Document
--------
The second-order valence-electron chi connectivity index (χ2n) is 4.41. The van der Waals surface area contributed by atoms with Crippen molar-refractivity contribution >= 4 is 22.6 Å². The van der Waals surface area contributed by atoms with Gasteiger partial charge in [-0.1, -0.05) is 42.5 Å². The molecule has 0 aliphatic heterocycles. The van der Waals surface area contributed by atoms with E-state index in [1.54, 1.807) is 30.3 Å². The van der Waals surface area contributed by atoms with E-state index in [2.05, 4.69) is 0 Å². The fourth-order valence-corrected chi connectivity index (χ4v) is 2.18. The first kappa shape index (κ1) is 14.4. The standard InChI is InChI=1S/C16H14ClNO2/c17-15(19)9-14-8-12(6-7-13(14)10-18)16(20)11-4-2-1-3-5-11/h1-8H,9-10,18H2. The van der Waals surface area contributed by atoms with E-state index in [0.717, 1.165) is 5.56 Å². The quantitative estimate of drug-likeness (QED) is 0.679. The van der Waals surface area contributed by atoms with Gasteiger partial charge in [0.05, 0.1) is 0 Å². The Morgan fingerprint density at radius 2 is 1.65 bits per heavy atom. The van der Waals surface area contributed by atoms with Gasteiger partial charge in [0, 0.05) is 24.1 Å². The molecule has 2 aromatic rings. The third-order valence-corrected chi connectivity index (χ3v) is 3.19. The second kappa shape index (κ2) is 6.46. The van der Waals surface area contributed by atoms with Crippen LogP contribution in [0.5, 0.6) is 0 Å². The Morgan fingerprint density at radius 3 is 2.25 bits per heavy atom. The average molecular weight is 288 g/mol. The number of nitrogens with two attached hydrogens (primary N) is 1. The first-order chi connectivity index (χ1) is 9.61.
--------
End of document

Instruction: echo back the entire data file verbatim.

The second-order valence-electron chi connectivity index (χ2n) is 4.41. The van der Waals surface area contributed by atoms with Crippen molar-refractivity contribution >= 4 is 22.6 Å². The van der Waals surface area contributed by atoms with Gasteiger partial charge in [-0.1, -0.05) is 42.5 Å². The molecule has 0 aliphatic heterocycles. The van der Waals surface area contributed by atoms with E-state index in [1.54, 1.807) is 30.3 Å². The van der Waals surface area contributed by atoms with E-state index in [2.05, 4.69) is 0 Å². The fourth-order valence-corrected chi connectivity index (χ4v) is 2.18. The first kappa shape index (κ1) is 14.4. The standard InChI is InChI=1S/C16H14ClNO2/c17-15(19)9-14-8-12(6-7-13(14)10-18)16(20)11-4-2-1-3-5-11/h1-8H,9-10,18H2. The van der Waals surface area contributed by atoms with E-state index in [0.717, 1.165) is 5.56 Å². The quantitative estimate of drug-likeness (QED) is 0.679. The van der Waals surface area contributed by atoms with Gasteiger partial charge in [0.05, 0.1) is 0 Å². The Morgan fingerprint density at radius 2 is 1.65 bits per heavy atom. The van der Waals surface area contributed by atoms with Gasteiger partial charge in [0, 0.05) is 24.1 Å². The molecule has 2 aromatic rings. The third-order valence-corrected chi connectivity index (χ3v) is 3.19. The second kappa shape index (κ2) is 6.46. The van der Waals surface area contributed by atoms with Crippen LogP contribution in [0.5, 0.6) is 0 Å². The Morgan fingerprint density at radius 3 is 2.25 bits per heavy atom. The average molecular weight is 288 g/mol. The number of nitrogens with two attached hydrogens (primary N) is 1. The first-order chi connectivity index (χ1) is 9.61.